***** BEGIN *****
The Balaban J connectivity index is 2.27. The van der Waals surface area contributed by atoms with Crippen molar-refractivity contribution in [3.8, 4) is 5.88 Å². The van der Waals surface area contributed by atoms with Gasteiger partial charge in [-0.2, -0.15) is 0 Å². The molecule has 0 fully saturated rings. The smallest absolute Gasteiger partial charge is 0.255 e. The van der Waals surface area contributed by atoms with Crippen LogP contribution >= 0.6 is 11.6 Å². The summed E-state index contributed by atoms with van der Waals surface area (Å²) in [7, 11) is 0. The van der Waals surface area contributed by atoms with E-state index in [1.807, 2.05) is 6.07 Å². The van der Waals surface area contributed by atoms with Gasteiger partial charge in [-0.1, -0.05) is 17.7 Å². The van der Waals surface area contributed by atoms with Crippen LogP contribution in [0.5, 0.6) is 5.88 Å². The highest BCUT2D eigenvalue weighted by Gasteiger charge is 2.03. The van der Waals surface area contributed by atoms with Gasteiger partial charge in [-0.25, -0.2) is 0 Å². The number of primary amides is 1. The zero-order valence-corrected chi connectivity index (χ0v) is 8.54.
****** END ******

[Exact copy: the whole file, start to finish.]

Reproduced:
The Balaban J connectivity index is 2.27. The van der Waals surface area contributed by atoms with Crippen molar-refractivity contribution in [3.8, 4) is 5.88 Å². The van der Waals surface area contributed by atoms with Gasteiger partial charge in [-0.2, -0.15) is 0 Å². The molecule has 0 fully saturated rings. The smallest absolute Gasteiger partial charge is 0.255 e. The van der Waals surface area contributed by atoms with Crippen LogP contribution >= 0.6 is 11.6 Å². The summed E-state index contributed by atoms with van der Waals surface area (Å²) in [7, 11) is 0. The van der Waals surface area contributed by atoms with E-state index in [1.807, 2.05) is 6.07 Å². The van der Waals surface area contributed by atoms with Gasteiger partial charge in [-0.1, -0.05) is 17.7 Å². The van der Waals surface area contributed by atoms with Crippen LogP contribution in [0.5, 0.6) is 5.88 Å². The highest BCUT2D eigenvalue weighted by Gasteiger charge is 2.03. The van der Waals surface area contributed by atoms with Gasteiger partial charge in [-0.25, -0.2) is 0 Å². The number of primary amides is 1. The zero-order valence-corrected chi connectivity index (χ0v) is 8.54.